At the moment, it really is all about the 1980s. It does not matter if we are talking about post-punk revival or electropop, musicians are turning back to the simple sensibilities kitschiness, and catchy hooks that really characterized the 80s. La Roux is no exception. The band is the brainchild of Elly Jackson (“la roux” being a reference to her red hair) and Ben Langmaid, who both share songwriting and production duties. She is the face of the band, while he is the musical wizard of the band. The arrangement is much like that of Vince Clarke post Depeche Mode in Yazoo and Erasure. Go figure, both bands are definite influence on La Roux. But they are also like early Eurythmics (another obvious influence), with a stoic
Lennox and a mysterious Stewart. Regardless of all the comparisons, La Roux has been tantalizing the British and European airwaves for the past few months.
Finally releasing their self-titled debut, “La Roux” (29 June 2009 in the UK, available as import in the US), La Roux is successfully riding the success of their first two singles. “Quicksand” and “In for the Kill” (which reached #2 on the UK Charts) led the anticipation of this album. Though many fans and critics alike did not know what to expect out of the band, their brand of electropop “pops” out from the speakers and has its own definitive sound. Much like the early Eurythmics (with “In the Garden” (1981) and “Sweet Dreams (Are Made of This)” (1983) albums), there is a constant control of emotion – the music resists become a bubbly, love fest.
Hands down, my favorite track on the album is “As If By Magic”: “Slurring all my words, until something sticks but in this smoky universe my mind keeps playing tricks. And although you’re the only home I know, as if my magic thoughts of you are gone.” Set to music that is sedate, mid-tempo (a bit to slow to dance, but fast enough to “move” to), Jackson’s voice never reaches emotional breakdown or anger; instead she personifies everything stoic and statuesque. The same with “I’m Not Your Toy,” set to music that reminds me of my old Atari 2600. You want Jackson to get angry and passionate as she states, “It’s all false love and affection; you don’t want me, you just want attention.” Instead what you get is plain matter of fact, with some inflection for effect. It is brilliant because of it is counter logic. We expect someone to become angry, we expect someone to want to scream, but when you think about it, if you are over someone, and you’re not their toy, you can be stoic and statuesque, matter of fact, and walk away.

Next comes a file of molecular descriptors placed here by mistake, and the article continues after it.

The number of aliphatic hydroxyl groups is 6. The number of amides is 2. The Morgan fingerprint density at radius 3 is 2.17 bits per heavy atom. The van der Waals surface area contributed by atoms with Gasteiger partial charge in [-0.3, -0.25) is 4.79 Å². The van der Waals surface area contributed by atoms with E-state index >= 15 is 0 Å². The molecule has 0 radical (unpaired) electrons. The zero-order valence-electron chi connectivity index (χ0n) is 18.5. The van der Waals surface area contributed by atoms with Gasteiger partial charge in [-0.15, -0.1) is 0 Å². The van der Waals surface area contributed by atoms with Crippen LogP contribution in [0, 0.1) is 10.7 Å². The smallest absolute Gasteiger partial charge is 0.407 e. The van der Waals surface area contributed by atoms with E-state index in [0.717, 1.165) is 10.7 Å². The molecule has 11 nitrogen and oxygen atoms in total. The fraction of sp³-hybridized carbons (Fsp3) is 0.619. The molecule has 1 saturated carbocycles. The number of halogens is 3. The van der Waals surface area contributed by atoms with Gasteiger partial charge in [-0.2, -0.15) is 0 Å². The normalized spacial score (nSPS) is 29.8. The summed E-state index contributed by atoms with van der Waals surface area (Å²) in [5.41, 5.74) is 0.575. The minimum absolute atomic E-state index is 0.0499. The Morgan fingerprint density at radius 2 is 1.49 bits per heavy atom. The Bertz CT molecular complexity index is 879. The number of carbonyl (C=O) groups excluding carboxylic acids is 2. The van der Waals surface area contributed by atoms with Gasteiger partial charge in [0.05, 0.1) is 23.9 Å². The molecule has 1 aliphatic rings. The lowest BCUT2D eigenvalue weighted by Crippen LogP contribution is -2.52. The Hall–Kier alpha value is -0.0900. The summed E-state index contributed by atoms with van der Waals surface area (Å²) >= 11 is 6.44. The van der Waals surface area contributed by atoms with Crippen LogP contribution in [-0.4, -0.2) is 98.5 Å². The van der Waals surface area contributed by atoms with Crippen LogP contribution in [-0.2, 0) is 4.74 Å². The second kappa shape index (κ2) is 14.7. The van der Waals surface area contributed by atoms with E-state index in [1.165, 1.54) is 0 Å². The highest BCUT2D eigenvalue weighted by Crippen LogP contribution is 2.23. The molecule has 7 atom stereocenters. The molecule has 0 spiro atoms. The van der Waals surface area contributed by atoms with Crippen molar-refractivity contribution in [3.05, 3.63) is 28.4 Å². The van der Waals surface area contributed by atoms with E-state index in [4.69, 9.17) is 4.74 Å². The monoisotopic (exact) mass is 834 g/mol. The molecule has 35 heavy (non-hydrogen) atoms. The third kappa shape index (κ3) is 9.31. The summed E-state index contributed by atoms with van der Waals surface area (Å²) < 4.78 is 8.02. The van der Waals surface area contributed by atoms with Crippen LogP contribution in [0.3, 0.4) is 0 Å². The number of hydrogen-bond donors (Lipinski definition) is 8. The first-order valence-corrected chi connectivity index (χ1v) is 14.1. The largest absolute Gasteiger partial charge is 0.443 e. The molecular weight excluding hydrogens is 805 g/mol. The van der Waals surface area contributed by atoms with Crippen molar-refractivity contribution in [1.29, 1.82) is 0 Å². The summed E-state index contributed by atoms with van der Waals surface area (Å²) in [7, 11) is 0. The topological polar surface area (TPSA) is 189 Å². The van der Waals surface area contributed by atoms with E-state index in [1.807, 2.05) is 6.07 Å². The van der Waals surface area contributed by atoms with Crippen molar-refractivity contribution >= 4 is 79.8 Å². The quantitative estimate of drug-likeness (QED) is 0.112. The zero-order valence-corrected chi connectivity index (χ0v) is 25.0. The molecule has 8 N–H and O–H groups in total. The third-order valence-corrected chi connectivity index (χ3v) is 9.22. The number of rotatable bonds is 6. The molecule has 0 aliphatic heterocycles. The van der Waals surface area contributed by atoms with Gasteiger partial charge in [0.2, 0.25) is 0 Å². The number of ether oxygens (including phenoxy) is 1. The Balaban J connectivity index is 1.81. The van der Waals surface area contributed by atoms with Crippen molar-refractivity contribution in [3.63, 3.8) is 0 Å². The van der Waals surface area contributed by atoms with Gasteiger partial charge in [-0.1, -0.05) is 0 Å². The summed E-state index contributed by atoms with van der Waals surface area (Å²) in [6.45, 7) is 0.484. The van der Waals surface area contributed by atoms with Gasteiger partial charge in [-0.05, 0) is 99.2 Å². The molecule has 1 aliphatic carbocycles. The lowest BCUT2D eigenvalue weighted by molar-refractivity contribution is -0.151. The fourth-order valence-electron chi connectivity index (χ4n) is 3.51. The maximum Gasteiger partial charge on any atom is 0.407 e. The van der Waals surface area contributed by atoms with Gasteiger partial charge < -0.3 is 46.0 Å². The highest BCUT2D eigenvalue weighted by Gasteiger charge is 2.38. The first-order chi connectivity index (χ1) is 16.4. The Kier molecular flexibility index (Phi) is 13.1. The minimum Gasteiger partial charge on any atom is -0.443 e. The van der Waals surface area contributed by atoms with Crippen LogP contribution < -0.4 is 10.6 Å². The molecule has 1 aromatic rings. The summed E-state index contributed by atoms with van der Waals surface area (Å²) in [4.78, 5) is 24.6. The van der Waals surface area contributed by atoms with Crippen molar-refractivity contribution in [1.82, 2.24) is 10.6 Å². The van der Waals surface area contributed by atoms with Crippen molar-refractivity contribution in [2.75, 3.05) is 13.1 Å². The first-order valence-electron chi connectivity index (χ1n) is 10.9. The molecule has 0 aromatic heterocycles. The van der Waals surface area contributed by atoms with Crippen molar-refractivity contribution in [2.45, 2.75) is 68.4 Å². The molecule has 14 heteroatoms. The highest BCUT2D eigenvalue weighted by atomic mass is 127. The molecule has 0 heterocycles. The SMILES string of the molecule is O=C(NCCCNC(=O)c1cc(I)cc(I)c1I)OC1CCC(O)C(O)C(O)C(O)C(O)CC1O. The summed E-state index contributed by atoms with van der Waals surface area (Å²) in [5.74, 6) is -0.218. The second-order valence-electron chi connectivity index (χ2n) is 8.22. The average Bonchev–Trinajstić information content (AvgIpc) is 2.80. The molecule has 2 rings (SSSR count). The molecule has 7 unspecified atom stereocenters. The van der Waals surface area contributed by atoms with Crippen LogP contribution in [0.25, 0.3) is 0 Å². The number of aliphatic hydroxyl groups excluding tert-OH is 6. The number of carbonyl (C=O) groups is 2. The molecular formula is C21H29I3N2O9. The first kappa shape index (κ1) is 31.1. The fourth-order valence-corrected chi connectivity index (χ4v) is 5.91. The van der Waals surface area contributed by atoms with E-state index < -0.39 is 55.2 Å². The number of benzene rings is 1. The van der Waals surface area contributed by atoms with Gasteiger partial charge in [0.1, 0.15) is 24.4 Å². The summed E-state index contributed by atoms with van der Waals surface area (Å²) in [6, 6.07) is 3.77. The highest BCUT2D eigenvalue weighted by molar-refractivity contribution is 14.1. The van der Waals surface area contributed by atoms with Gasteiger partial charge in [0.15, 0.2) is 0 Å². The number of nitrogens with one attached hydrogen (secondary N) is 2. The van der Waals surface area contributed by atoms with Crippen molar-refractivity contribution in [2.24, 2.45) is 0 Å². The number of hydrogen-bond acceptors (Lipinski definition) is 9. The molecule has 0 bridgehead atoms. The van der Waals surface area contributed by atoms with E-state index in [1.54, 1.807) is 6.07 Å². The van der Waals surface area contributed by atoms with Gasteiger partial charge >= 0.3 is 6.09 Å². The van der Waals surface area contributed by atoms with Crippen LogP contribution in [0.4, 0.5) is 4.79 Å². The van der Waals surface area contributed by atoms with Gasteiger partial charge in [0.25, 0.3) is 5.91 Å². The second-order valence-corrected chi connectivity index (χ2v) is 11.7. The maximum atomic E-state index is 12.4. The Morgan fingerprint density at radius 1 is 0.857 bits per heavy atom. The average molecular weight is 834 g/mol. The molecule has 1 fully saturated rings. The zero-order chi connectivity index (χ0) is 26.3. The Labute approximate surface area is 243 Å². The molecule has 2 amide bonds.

Okay, the production is not overwhelming, but that is the point. There is no gimmicky trick here to get you to keep listening; there are no obvious sound effects to hook you. Your attention is constantly brought back to the actual music – the ingenious arrangements, the distinct vocal styles. From the fast-paced opening “In for the Kill” to the electro epic of “Armour Love” (and then the bonus tracks), what you get is precisely delivered music, a meticulously produced soundscape that is captivating. I am all for the bubbly, synthpop, or darker sides of electropop, but La Roux’s brand of electropop, which does not fit any of the above, is an incredible experience. Their own brand of electropop is a definite tipping of the hat to the past, but also a big, bold step into a new direction.
1. In for the Kill
5. Colourless Colour
6. I’m Not Your Toy
7. Cover My Eyes
8. As If By Magic
10. Reflections Are Protections
11. Armour Love
12. Grown Pains – UK Bonus Track
13. Saviour – iTunes Pre-Order Bonus Track
Keep up with La Roux at their homepagae, MySpace, and Facebook.
Here is their video for “Bulletproof” from their MySpace video page.